More RBA Gov Lowe says Bank closer to normal rate setting

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More from Governor Lowe of the Reserve Bank of Australia, testifying in parliament today:

  • Australia in a much better position than the Fed as wages are still contained
  • The outlook for the global economy is very weak
  • Closer to normal fare setting
  • The next board meeting will consider whether to increase by 25 bps or 50 bps
  • At some point, it will not be necessary to increase by 50 basis points, approaching this point
  • Australian economic data suggests the economy is doing very well
  • Wouldn’t be surprised if house prices fell 10% from their peak

Earlier:

Lowe’s additional remarks still don’t provide much clarity on whether the rate hike at the October 4 Bank meeting will be 25 bps or 50 bps. Indeed, Lowe specifically says that this issue needs to be considered at the meeting.

Reading between the lines, I’d throw in a 25 based on those remarks. Others might disagree though.

aud

USD

The Australian dollar (AUD) is the official currency of Australia, which is also used on Christmas Island, the Cocos (Keeling) Islands, Norfolk Island, as well as in the independent states of the Pacific. Introduced in 1966, the AUD is currently the fifth most traded currency. in the world, behind only the US dollar, the euro, the Japanese yen and the British pound. The currency is very important for the foreign exchange markets and is regularly used as a carry trade against other majors. The Reserve Bank of Australia (RBA) is the central banking authority responsible for managing and issuing banknotes in AUD. What factors affect the AUD? The AUD is more sensitive than other currencies to macroeconomic factors. Overall, monetary policy is the main driver of the currency, including interest rate differentials. Beyond Australia, the prices of commodities such as precious metals and others are also important to the AUD and can cause its value to fluctuate against other currencies. Global risk sentiment and confidence are also indicators that are closely watched given their correlation with the AUD. This is because the AUD is considered a base currency and also used as one of the most popular indicators of growth and risk in global financial markets. the mood of the global market is likely to drive the AUD higher, while if there is prevailing pessimism, the AUD will often fall. Domestically, government credit ratings can also impact the AUD. Australia’s credit rating influences its debt risk profile. This trend directly influences the cost the government has to pay on the debt it owes.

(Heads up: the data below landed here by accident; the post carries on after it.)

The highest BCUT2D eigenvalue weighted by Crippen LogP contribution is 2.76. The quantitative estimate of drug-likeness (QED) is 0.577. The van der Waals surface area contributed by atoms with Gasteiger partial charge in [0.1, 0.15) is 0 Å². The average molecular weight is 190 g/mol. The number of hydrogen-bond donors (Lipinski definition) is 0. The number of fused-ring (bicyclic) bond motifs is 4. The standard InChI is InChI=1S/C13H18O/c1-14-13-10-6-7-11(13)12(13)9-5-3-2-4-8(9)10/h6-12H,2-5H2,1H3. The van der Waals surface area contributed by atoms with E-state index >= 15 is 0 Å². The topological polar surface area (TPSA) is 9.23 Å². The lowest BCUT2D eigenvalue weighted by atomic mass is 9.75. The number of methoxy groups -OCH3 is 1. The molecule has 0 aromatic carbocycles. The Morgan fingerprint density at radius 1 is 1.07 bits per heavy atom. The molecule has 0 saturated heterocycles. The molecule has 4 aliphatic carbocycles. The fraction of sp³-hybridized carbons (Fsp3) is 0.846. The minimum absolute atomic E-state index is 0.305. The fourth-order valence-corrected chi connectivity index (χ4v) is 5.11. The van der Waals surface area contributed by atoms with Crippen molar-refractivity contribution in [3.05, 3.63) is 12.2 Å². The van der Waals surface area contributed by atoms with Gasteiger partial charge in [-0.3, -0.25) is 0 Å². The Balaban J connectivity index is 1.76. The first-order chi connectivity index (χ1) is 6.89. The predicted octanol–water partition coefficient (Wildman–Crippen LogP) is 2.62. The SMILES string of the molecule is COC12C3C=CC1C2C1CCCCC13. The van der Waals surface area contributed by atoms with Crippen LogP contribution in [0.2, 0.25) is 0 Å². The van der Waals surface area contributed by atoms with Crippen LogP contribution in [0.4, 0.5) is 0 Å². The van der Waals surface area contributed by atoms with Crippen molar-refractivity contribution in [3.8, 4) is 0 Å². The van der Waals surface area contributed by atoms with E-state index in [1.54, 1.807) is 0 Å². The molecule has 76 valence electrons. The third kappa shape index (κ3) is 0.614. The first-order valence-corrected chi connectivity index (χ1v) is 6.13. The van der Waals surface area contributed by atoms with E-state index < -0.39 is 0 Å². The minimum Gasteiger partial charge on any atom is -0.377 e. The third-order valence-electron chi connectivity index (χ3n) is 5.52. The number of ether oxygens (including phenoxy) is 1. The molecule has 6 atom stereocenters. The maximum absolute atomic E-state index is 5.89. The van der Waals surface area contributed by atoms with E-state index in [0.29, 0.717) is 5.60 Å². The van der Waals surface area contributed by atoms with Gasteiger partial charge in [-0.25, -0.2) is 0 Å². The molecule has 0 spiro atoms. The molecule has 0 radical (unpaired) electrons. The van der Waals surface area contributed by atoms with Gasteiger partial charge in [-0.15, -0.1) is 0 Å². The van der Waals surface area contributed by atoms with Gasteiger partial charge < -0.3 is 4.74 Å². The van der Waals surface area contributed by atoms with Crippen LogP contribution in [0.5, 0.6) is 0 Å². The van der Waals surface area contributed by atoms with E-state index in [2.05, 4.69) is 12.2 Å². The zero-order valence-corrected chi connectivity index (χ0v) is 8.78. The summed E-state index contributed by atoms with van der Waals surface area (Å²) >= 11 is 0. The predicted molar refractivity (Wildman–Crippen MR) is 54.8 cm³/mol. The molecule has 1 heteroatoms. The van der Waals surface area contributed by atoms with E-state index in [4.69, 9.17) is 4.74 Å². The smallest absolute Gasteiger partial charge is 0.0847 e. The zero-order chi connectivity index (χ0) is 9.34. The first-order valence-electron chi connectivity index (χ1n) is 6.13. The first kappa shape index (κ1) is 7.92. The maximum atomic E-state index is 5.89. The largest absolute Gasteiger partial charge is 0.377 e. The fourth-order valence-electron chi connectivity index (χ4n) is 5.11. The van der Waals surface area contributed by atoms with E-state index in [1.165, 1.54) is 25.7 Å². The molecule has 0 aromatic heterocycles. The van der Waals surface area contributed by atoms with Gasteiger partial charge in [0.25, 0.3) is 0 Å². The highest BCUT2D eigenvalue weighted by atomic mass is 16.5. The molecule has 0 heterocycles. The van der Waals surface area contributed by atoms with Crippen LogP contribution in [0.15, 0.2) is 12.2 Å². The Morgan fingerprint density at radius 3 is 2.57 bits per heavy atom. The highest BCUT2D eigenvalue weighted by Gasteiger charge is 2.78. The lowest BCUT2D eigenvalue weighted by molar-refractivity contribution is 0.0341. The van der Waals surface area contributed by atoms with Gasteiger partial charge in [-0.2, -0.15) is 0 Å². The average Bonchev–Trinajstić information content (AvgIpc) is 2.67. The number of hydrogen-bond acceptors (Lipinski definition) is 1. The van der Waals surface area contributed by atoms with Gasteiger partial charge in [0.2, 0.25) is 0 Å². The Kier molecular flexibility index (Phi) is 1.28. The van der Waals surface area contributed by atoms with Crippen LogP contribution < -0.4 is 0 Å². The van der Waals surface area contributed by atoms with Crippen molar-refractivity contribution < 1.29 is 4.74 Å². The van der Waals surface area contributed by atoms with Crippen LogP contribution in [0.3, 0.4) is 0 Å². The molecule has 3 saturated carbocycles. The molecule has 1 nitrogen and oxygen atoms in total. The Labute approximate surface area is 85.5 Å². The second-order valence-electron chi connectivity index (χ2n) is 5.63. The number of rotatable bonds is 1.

The Australian dollar (AUD) is the official currency of Australia, which is also used on Christmas Island, the Cocos (Keeling) Islands, Norfolk Island, as well as in the independent states of the Pacific. Introduced in 1966, the AUD is currently the fifth most traded currency. in the world, behind only the US dollar, the euro, the Japanese yen and the British pound. The currency is very important for the foreign exchange markets and is regularly used as a carry trade against other majors. The Reserve Bank of Australia (RBA) is the central banking authority responsible for managing and issuing banknotes in AUD. What factors affect the AUD? The AUD is more sensitive than other currencies to macroeconomic factors. Overall, monetary policy is the main driver of the currency, including interest rate differentials. Beyond Australia, the prices of commodities such as precious metals and others are also important to the AUD and can cause its value to fluctuate against other currencies. Global risk sentiment and confidence are also indicators that are closely watched given their correlation with the AUD. This is because the AUD is considered a base currency and also used as one of the most popular indicators of growth and risk in global financial markets. the mood of the global market is likely to drive the AUD higher, while if there is prevailing pessimism, the AUD will often fall. Domestically, government credit ratings can also impact the AUD. Australia’s credit rating influences its debt risk profile. This trend directly influences the cost the government has to pay on the debt it owes.
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